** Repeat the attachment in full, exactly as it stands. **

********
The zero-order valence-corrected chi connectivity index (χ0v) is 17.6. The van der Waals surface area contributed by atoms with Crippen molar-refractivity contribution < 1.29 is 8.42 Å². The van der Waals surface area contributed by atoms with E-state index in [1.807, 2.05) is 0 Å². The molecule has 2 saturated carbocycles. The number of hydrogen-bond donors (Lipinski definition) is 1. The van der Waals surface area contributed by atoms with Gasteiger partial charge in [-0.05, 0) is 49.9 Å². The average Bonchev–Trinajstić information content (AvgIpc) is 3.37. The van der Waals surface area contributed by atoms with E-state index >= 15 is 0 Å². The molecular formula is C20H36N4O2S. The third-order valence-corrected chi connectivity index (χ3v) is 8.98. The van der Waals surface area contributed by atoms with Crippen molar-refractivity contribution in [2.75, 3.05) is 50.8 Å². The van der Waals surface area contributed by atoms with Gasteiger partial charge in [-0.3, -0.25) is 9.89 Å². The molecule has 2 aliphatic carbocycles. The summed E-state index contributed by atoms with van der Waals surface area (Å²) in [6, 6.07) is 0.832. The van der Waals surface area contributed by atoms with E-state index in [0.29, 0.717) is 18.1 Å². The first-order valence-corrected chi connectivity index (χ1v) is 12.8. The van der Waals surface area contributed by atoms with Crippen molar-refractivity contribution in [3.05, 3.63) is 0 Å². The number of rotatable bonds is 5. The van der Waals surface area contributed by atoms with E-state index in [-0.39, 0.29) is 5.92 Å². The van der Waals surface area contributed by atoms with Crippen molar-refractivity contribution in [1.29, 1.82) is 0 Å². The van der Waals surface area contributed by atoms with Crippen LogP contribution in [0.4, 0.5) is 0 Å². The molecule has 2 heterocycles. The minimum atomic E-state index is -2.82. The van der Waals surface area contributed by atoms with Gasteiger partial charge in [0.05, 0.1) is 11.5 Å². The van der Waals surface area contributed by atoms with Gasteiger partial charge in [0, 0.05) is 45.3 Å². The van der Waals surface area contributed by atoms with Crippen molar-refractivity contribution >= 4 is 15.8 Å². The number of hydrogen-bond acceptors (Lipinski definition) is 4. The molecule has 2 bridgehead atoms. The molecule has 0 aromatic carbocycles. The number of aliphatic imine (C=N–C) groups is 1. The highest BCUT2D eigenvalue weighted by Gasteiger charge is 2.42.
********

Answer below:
The zero-order valence-corrected chi connectivity index (χ0v) is 17.6. The van der Waals surface area contributed by atoms with Crippen molar-refractivity contribution < 1.29 is 8.42 Å². The van der Waals surface area contributed by atoms with E-state index in [1.807, 2.05) is 0 Å². The molecule has 2 saturated carbocycles. The number of hydrogen-bond donors (Lipinski definition) is 1. The van der Waals surface area contributed by atoms with Gasteiger partial charge in [-0.05, 0) is 49.9 Å². The average Bonchev–Trinajstić information content (AvgIpc) is 3.37. The van der Waals surface area contributed by atoms with E-state index >= 15 is 0 Å². The molecular formula is C20H36N4O2S. The third-order valence-corrected chi connectivity index (χ3v) is 8.98. The van der Waals surface area contributed by atoms with Crippen molar-refractivity contribution in [2.75, 3.05) is 50.8 Å². The van der Waals surface area contributed by atoms with Gasteiger partial charge in [-0.3, -0.25) is 9.89 Å². The molecule has 2 aliphatic carbocycles. The summed E-state index contributed by atoms with van der Waals surface area (Å²) in [6, 6.07) is 0.832. The van der Waals surface area contributed by atoms with E-state index in [0.29, 0.717) is 18.1 Å². The first-order valence-corrected chi connectivity index (χ1v) is 12.8. The van der Waals surface area contributed by atoms with Crippen molar-refractivity contribution in [3.05, 3.63) is 0 Å². The number of rotatable bonds is 5. The van der Waals surface area contributed by atoms with E-state index in [-0.39, 0.29) is 5.92 Å². The van der Waals surface area contributed by atoms with Crippen molar-refractivity contribution in [1.29, 1.82) is 0 Å². The van der Waals surface area contributed by atoms with Crippen LogP contribution in [0.4, 0.5) is 0 Å². The molecule has 2 heterocycles. The minimum atomic E-state index is -2.82. The van der Waals surface area contributed by atoms with Gasteiger partial charge in [0.05, 0.1) is 11.5 Å². The van der Waals surface area contributed by atoms with Gasteiger partial charge in [0, 0.05) is 45.3 Å². The van der Waals surface area contributed by atoms with Crippen molar-refractivity contribution >= 4 is 15.8 Å². The number of hydrogen-bond acceptors (Lipinski definition) is 4. The molecule has 2 bridgehead atoms. The molecule has 0 aromatic carbocycles. The number of aliphatic imine (C=N–C) groups is 1. The highest BCUT2D eigenvalue weighted by Gasteiger charge is 2.42.